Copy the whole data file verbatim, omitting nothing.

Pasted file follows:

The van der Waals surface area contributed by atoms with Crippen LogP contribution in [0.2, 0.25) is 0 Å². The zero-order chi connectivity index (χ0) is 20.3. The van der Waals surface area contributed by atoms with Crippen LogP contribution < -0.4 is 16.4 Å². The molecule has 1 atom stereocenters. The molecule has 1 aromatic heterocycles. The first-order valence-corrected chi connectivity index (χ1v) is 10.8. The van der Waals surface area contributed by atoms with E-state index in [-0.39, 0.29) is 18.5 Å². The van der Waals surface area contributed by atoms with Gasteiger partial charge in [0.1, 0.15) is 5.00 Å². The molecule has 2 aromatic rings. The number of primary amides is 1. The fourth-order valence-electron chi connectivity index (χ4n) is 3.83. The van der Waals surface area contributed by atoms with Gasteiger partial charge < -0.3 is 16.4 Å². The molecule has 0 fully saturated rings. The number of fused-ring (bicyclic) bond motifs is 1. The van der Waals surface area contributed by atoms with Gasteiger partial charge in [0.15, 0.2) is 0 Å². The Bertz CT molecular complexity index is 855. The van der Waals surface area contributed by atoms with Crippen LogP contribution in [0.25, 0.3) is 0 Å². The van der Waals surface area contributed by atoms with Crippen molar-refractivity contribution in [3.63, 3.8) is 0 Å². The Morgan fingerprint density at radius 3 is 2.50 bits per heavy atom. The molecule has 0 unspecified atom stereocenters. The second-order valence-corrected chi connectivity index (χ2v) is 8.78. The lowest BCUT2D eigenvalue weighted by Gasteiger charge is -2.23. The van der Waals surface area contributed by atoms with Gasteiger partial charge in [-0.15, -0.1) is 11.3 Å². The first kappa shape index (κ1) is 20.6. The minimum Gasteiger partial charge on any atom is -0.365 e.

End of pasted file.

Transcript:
The van der Waals surface area contributed by atoms with Crippen LogP contribution in [0.2, 0.25) is 0 Å². The zero-order chi connectivity index (χ0) is 20.3. The van der Waals surface area contributed by atoms with Crippen LogP contribution < -0.4 is 16.4 Å². The molecule has 1 atom stereocenters. The molecule has 1 aromatic heterocycles. The first-order valence-corrected chi connectivity index (χ1v) is 10.8. The van der Waals surface area contributed by atoms with E-state index in [-0.39, 0.29) is 18.5 Å². The van der Waals surface area contributed by atoms with Gasteiger partial charge in [0.1, 0.15) is 5.00 Å². The molecule has 2 aromatic rings. The number of primary amides is 1. The fourth-order valence-electron chi connectivity index (χ4n) is 3.83. The van der Waals surface area contributed by atoms with Gasteiger partial charge < -0.3 is 16.4 Å². The molecule has 0 fully saturated rings. The number of fused-ring (bicyclic) bond motifs is 1. The van der Waals surface area contributed by atoms with Gasteiger partial charge in [0.15, 0.2) is 0 Å². The Bertz CT molecular complexity index is 855. The van der Waals surface area contributed by atoms with Crippen LogP contribution in [0.25, 0.3) is 0 Å². The van der Waals surface area contributed by atoms with Crippen molar-refractivity contribution in [3.63, 3.8) is 0 Å². The Morgan fingerprint density at radius 3 is 2.50 bits per heavy atom. The molecule has 0 unspecified atom stereocenters. The second-order valence-corrected chi connectivity index (χ2v) is 8.78. The lowest BCUT2D eigenvalue weighted by Gasteiger charge is -2.23. The van der Waals surface area contributed by atoms with Gasteiger partial charge in [-0.15, -0.1) is 11.3 Å². The first kappa shape index (κ1) is 20.6. The minimum Gasteiger partial charge on any atom is -0.365 e.